Darnell isn't bad, but he meets his teachers' (and his own) expectations by earning poor grades and getting into trouble for his attitude. After he halfheartedly decides to work on the school paper, he's as surprised as anyone when his offhand idea—making a vacant lot into a garden where the homeless can raise their own vegetables, rather than paving it for parking—is picked up by the local newspaper and widely praised. Spurred by success and by curiosity about the contrasting lives of his dad, who has a good job, and Dad's Vietnam buddy Sweeby, now homeless, Darnell interviews Sweeby and gains insight into the difficulties many African-Americans experience in getting a decent job. Myers gets things right, especially the banter and concerns of kids like Darnell, who, even with real talents and a stable family, may "fall through the cracks" of a school without the resources or will to engage them; and the fate of Darnell's proposal, which is realistically presented as simplistic as well as imaginative. The book itself is not simplistic, as the deftly drawn characters have both strengths and weaknesses. Many readers—and not just those in multiracial, big-city areas like the one depicted here—will recognize themselves in Darnell and his friends. (Fiction. 10-14)

Pub Date: Sept. 1, 1994

ISBN: 0-385-32096-5

Page Count: 106

Publisher: Delacorte

Review Posted Online: May 20, 2010

Kirkus Reviews Issue: Aug. 15, 1994

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After Hitler appoints Bruno’s father commandant of Auschwitz, Bruno (nine) is unhappy with his new surroundings compared to the luxury of his home in Berlin. The literal-minded Bruno, with amazingly little political and social awareness, never gains comprehension of the prisoners (all in “striped pajamas”) or the malignant nature of the death camp. He overcomes loneliness and isolation only when he discovers another boy, Shmuel, on the other side of the camp’s fence. For months, the two meet, becoming secret best friends even though they can never play together. Although Bruno’s family corrects him, he childishly calls the camp “Out-With” and the Fuhrer “Fury.” As a literary device, it could be said to be credibly rooted in Bruno’s consistent, guileless characterization, though it’s difficult to believe in reality. The tragic story’s point of view is unique: the corrosive effect of brutality on Nazi family life as seen through the eyes of a naïf. Some will believe that the fable form, in which the illogical may serve the objective of moral instruction, succeeds in Boyle’s narrative; others will believe it was the wrong choice. Certain to provoke controversy and difficult to see as a book for children, who could easily miss the painful point. (Fiction. 12-14)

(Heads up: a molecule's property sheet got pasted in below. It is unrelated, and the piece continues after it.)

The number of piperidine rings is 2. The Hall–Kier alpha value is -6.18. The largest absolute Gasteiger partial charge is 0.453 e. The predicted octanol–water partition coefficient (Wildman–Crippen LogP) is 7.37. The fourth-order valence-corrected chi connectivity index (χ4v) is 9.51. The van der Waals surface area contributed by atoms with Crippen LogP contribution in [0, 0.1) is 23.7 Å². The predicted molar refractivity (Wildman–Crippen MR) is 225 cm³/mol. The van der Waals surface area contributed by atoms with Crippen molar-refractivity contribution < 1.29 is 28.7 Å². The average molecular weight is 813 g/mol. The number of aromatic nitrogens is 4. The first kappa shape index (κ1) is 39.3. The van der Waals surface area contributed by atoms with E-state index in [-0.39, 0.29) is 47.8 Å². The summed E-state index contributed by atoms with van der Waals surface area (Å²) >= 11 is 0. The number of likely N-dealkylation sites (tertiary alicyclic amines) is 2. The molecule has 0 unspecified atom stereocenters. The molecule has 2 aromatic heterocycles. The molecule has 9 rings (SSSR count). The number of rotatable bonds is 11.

Pub Date: Sept. 12, 2006

ISBN: 0-385-75106-0

Page Count: 224

Publisher: David Fickling/Random

Review Posted Online: May 20, 2010

Kirkus Reviews Issue: Aug. 15, 2006

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Illegal immigrant sisters learn a lot about themselves when their family faces deportation in this compelling contemporary drama. Immigrants from Bangladesh, Nadira, her older sister Aisha and their parents live in New York City with expired visas. Fourteen-year-old Nadira describes herself as “the slow-wit second-born” who follows Aisha, the family star who’s on track for class valedictorian and a top-rate college. Everything changes when post-9/11 government crack-downs on Muslim immigrants push the family to seek asylum in Canada where they are turned away at the border and their father is arrested by U.S. immigration. The sisters return to New York living in constant fear of detection and trying to pretend everything is normal. As months pass, Aisha falls apart while Nadira uses her head in “a right way” to save her father and her family. Nadira’s need for acceptance by her family neatly parallels the family’s desire for acceptance in their adopted country. A perceptive peek into the lives of foreigners on the fringe. (endnote) (Fiction. 10-14)

Pub Date: Feb. 1, 2006

ISBN: 1-4169-0351-8

Page Count: 176

Publisher: Ginee Seo/Atheneum

Review Posted Online: June 24, 2010

Kirkus Reviews Issue: Dec. 15, 2005

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